Region 1 and Region 2 DVD releases (20th Century Fox)
Finally on DVD widescreen and stereo, Silver Streak was the film where Richard Pryor and Gene Wilder began their cinematic partnership as a comedy duo in three further vehicles. But it’s also a comedy thriller in the vein of North by Northwest, and a train disaster movie!
Gene Wilder starts off as a mild-mannered innocent caught up in international intrigue. After an intimate scene with Jill Clayburgh, bordering on raunchy, he convincingly transforms into a romantic (seventies) action hero. Occasionally his comic touches reach the manic level that made him famous in Mel Brook’s classic Blazing Saddles and Young Frankenstein. If you enjoyed those, I’d recommend this and The Adventures of Sherlock Holmes Smarter Brother as his strongest non-Brooks films.
There’s a James Bond undercurrent to the casting - Clifton James had already appeared in Live and Let Die and Man With the Golden Gun as the stereotypically redneck Sheriff Culpepper, but here gets to tone down the hick accent and display his excellent comic timing. Richard Kiel appears here as a gigantic killer with shiny teeth before his famous role as Jaws in The Spy Who Loved Me and Moonraker.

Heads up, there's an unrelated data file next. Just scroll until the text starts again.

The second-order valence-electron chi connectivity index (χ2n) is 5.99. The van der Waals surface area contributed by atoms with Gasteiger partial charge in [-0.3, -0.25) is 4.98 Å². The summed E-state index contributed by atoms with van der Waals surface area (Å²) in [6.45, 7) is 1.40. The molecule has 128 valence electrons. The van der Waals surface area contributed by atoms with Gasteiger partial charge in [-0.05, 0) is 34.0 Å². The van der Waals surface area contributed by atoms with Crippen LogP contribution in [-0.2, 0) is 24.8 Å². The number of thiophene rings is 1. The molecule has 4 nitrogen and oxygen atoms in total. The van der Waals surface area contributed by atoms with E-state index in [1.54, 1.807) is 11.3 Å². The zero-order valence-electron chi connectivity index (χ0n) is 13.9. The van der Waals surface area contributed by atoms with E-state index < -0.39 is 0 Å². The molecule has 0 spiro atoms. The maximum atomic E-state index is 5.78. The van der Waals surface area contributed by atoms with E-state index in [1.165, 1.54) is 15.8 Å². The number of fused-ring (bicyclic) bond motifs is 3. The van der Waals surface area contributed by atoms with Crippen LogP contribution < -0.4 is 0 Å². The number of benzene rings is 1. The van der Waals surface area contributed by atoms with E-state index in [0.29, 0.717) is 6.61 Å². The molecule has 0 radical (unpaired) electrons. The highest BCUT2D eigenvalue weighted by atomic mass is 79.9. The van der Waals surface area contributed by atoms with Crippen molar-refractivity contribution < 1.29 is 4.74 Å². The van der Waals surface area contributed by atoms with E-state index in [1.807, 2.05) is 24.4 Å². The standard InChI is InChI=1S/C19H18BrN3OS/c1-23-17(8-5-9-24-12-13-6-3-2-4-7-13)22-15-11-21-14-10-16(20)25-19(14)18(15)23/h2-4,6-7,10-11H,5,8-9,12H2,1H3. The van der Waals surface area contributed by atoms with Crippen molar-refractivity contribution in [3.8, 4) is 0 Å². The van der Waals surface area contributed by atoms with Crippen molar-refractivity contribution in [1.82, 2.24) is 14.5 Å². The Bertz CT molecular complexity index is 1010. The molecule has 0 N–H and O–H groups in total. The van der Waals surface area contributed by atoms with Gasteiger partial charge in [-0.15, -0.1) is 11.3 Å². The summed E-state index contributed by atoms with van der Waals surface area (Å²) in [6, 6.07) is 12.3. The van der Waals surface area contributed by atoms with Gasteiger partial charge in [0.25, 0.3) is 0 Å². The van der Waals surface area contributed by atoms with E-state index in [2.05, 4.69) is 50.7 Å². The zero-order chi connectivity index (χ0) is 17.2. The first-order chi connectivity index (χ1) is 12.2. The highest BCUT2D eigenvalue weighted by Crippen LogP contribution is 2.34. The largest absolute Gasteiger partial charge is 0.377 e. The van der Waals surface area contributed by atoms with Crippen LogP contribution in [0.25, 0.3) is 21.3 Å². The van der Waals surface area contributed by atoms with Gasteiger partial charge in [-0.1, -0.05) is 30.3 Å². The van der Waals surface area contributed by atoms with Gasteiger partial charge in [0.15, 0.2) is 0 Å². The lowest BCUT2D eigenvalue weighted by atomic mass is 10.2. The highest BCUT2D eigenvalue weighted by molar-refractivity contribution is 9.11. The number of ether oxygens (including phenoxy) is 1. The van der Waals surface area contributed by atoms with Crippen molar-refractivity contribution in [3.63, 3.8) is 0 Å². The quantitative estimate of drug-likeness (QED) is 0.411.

Patrick Magoohan (star of cult TV series The Prisoner) makes a rare appearance and is an excellent baddie mastermind. You can tell he’s bad because he addresses black people with the n-word.
Race plays a major part here, even though the film is essentially a summertime family film. An effort has been made here to have several black characters in the story. They aren’t blaxploitation cliches, even though the actors are playing waiters and a thief! The director dares to tread a fine line in a scene where Wilder has to wear shoe polish and try and pass for black. Made in this pre-PC period, the film easily manages to be inoffensive and funny even today, mainly thanks to Pryor’s lightning tutorial. Silver Streak was Richard Pryor's first mainstream hit, and it was hugely successful, launching him as a bankable star.
1976 poster art, giving away the spectacular ending
The mixture of comedy and thrills was a hit for all concerned – writer Colin Higgins went on to write and direct his own hits with Foul Play and Nine to Five. Train disaster movies continued through the decade with the downbeat catastrophe of The Cassandra Crossing. Even a TV movie expanded the 'runaway train and two helicopters' scenario to an entire TV movie with Disaster on a Coastliner (imagine William Shatner as Steven Seagal in a low budget Under Siege 2).
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